Nuh Yılmaz quoted by Foreign Policy on a story by Ty McCormick on Syrian Crisis published on June 17, 2011.
Establishing such a zone without Syrian permission would represent a significant shift from the ruling Justice and Development Party’s “zero problems” foreign policy. “OnceTurkey establishes a formal buffer zone, it’s hard to see how Turkish-Syrian relations remain strong,” said Nuh Yilmaz, the director of SETA Foundation at Washington D.C., a think-tank dedicated to regional and international issues concerning Turkey.
Turkey mulls buffer zone on Syrian border
More than 8,000 Syrians have amassed in a tent city in Turkey’s Hatay province and, with Syrian President Bashar al-Assad’s violent crackdown showing no signs of abating, thousands more are expected to follow suit. In response, Turkish forces may establish a military buffer zone on Syrian territory to accommodate the steady influx of refugees.
According to the Washington Post, some degree of cross-border activity by Turkey has likely been cleared by Syria. In particular, plans to deliver food, clean water, and medicine into Syria appear to be underway following Turkish Foreign Minister Ahmet Davutoglu’s meeting with Assad’s special envoy, former army chief of staff Hassan Turkmani.
Further unilateral action by Turkey to create a formal buffer zone would involve sending Turkish soldiers across the Syrian border to establish a “safe haven” for Syrian refugees.
Establishing such a zone without Syrian permission would represent a significant shift from the ruling Justice and Development Party’s “zero problems” foreign policy. “Once Turkey establishes a formal buffer zone, it’s hard to see how Turkish-Syrian relations remain strong,” said Nuh Yilmaz, the director of SETA Foundation at Washington D.C., a think-tank dedicated to regional and international issues concerning Turkey.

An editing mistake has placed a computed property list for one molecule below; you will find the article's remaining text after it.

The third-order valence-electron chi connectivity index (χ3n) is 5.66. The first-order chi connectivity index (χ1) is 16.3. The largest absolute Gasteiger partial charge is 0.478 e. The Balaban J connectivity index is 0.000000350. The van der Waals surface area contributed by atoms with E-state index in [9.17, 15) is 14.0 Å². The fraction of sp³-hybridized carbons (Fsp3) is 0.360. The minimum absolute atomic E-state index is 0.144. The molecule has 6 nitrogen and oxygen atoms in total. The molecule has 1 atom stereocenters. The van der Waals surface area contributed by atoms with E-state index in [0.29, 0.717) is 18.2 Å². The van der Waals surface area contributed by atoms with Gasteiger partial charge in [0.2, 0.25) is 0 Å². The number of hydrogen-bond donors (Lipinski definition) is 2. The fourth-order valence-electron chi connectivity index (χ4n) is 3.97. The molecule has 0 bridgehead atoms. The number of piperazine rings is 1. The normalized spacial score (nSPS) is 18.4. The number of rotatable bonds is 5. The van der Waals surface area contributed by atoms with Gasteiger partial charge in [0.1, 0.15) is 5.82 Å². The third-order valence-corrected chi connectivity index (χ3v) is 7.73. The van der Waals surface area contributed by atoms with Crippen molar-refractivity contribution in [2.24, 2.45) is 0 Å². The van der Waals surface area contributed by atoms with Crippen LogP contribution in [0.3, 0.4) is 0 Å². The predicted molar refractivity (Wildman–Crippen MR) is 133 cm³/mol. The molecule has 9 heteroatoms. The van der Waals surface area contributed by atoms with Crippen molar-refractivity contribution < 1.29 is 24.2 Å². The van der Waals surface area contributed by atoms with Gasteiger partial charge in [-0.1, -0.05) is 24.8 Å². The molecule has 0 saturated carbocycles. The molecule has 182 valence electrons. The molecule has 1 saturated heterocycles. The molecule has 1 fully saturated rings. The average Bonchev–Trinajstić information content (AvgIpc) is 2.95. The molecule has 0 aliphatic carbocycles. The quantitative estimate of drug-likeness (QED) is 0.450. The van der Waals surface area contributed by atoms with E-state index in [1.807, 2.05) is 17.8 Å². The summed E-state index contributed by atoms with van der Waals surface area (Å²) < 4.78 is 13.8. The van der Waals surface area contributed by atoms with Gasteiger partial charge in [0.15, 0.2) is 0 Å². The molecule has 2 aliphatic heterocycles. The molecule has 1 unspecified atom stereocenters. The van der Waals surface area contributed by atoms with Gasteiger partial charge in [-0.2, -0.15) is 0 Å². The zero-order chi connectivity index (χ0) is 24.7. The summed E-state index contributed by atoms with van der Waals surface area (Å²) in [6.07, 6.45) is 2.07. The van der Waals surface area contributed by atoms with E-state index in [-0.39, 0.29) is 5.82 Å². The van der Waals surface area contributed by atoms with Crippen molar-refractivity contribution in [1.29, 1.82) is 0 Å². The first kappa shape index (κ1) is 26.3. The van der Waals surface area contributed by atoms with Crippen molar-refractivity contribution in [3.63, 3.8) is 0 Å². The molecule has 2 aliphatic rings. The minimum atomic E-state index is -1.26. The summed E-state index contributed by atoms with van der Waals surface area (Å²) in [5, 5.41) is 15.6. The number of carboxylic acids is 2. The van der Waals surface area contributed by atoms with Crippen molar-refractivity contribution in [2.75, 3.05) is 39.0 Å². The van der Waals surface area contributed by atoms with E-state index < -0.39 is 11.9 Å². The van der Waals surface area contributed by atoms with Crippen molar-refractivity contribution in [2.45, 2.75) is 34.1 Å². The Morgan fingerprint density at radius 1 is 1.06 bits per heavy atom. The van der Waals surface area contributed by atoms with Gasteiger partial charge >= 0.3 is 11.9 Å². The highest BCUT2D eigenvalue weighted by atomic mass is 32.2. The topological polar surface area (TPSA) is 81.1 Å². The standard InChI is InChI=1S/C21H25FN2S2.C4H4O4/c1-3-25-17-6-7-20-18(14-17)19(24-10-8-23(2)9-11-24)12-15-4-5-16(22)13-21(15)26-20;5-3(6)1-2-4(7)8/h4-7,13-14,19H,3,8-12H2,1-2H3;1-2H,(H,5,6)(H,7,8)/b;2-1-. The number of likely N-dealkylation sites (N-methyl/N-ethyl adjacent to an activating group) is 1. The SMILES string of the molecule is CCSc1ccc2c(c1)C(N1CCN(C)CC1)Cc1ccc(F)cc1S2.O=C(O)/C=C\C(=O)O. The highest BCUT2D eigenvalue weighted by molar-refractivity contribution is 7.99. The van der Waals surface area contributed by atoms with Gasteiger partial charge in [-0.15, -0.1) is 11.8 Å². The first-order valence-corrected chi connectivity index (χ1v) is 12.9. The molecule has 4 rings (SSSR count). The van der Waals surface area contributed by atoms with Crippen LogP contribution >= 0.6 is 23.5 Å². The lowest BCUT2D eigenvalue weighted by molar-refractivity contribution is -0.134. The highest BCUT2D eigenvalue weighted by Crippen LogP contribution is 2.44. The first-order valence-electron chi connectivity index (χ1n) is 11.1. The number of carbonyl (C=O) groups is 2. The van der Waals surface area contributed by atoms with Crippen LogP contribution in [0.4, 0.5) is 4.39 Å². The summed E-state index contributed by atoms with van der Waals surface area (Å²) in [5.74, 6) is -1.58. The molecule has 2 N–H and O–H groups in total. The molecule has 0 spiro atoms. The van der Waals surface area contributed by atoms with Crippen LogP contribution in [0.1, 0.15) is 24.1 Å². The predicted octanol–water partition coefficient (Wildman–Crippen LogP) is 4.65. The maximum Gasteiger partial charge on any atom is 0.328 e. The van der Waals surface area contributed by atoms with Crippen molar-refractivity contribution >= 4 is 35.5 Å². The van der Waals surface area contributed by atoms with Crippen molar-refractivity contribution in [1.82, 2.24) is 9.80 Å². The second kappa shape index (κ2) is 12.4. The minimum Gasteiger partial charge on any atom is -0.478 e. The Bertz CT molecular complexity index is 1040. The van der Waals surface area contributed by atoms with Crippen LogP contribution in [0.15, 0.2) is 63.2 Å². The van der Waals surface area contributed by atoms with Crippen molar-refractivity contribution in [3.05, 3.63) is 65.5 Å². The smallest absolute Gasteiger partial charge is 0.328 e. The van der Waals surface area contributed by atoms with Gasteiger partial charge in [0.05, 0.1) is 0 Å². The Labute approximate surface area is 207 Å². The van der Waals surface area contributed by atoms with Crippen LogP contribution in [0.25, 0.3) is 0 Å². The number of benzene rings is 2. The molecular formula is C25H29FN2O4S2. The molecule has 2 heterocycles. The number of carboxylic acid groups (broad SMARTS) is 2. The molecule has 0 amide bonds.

Turkey established a similar buffer zone in Iraqi territory during the first Gulf War, when nearly 500,000 Kurdish refugees poured across the border, and made preparations to do so again in 2003.
“Turkey has said it will not stop the flow of refugees. The only way to manage that is to establish a buffer zone,” Soner Cagaptay, the director of the Turkish politics program at the Washington Institute for Near East Policy, told FP. “Ankara wants to see this managed in a way that doesn’t land in Turkey’s lap.”
Cagaptay added that Turkey’s failure to convince Assad to embark on significant reforms in the wake of the unrest has caused “a certain amount of frustration” in the ruling party. But other analysts suggested that Turkey’s fear of spoiling its relationship with the Assad regime may prevent it from establishing a buffer zone just yet.
“The best outcome for Turkey is for Syria to change its behavior,” said Sinan Ülgen, a visiting scholar at Carnegie Europe in Brussels. “So setting up the buffer zone is not the objective, but rather part of the contingency plan.”
Soli Ozel, a professor of international relations at Istanbul’s Bilgi University and a columnist for the Turkish daily Sabah had a similar take. “[Turkish Prime Minister Recep Tayyip Erdo?an] speaks with Bashar all the time. I think the Turkish government would like to keep the hapless Bashar at the helm,” he said.
But on one issue, all analysts were in agreement: The Syrian debacle will necessitate a reevaluation of Turkey’s foreign policy in the Middle East. In Libya, Turkey was slow to side with the rebels and has paid a price in soft power as a result. As Cagaptay put it, the question is now: “Will this happen in Syria? Are they betting on the wrong horse? Will they do the right thing now to gain leverage with the people?”
Right now it looks like they have money on Assad to win, place, or show.